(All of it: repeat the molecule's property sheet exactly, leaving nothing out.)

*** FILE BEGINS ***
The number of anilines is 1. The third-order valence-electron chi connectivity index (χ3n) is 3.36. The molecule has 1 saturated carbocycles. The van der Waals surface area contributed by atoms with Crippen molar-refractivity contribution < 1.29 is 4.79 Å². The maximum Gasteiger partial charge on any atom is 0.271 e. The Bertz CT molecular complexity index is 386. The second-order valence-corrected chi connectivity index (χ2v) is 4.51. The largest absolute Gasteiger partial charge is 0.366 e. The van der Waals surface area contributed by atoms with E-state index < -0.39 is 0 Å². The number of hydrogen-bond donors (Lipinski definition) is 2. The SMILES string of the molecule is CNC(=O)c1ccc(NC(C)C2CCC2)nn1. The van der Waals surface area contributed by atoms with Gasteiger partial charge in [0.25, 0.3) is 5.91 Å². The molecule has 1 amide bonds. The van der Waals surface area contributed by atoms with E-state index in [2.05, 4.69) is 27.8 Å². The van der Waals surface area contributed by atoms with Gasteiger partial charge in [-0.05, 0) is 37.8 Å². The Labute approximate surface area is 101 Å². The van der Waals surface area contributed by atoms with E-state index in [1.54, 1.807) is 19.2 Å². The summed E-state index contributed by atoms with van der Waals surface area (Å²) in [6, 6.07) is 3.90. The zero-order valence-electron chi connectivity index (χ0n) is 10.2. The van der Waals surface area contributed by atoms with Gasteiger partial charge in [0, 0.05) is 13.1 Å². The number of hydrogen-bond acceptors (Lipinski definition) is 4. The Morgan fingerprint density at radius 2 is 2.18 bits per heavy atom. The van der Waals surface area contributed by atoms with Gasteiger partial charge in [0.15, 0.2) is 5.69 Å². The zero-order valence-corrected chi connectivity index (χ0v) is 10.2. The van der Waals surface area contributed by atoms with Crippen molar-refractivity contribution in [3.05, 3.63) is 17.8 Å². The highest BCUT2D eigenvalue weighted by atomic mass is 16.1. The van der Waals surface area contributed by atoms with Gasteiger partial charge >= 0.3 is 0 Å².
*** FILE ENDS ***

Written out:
The number of anilines is 1. The third-order valence-electron chi connectivity index (χ3n) is 3.36. The molecule has 1 saturated carbocycles. The van der Waals surface area contributed by atoms with Crippen molar-refractivity contribution < 1.29 is 4.79 Å². The maximum Gasteiger partial charge on any atom is 0.271 e. The Bertz CT molecular complexity index is 386. The second-order valence-corrected chi connectivity index (χ2v) is 4.51. The largest absolute Gasteiger partial charge is 0.366 e. The van der Waals surface area contributed by atoms with E-state index < -0.39 is 0 Å². The number of hydrogen-bond donors (Lipinski definition) is 2. The SMILES string of the molecule is CNC(=O)c1ccc(NC(C)C2CCC2)nn1. The van der Waals surface area contributed by atoms with Gasteiger partial charge in [0.25, 0.3) is 5.91 Å². The molecule has 1 amide bonds. The van der Waals surface area contributed by atoms with E-state index in [2.05, 4.69) is 27.8 Å². The van der Waals surface area contributed by atoms with Gasteiger partial charge in [-0.05, 0) is 37.8 Å². The Labute approximate surface area is 101 Å². The van der Waals surface area contributed by atoms with E-state index in [1.54, 1.807) is 19.2 Å². The summed E-state index contributed by atoms with van der Waals surface area (Å²) in [6, 6.07) is 3.90. The zero-order valence-electron chi connectivity index (χ0n) is 10.2. The van der Waals surface area contributed by atoms with Gasteiger partial charge in [0, 0.05) is 13.1 Å². The number of hydrogen-bond acceptors (Lipinski definition) is 4. The Morgan fingerprint density at radius 2 is 2.18 bits per heavy atom. The van der Waals surface area contributed by atoms with Gasteiger partial charge in [0.15, 0.2) is 5.69 Å². The zero-order valence-corrected chi connectivity index (χ0v) is 10.2. The van der Waals surface area contributed by atoms with Crippen molar-refractivity contribution in [3.05, 3.63) is 17.8 Å². The highest BCUT2D eigenvalue weighted by atomic mass is 16.1. The van der Waals surface area contributed by atoms with Gasteiger partial charge >= 0.3 is 0 Å².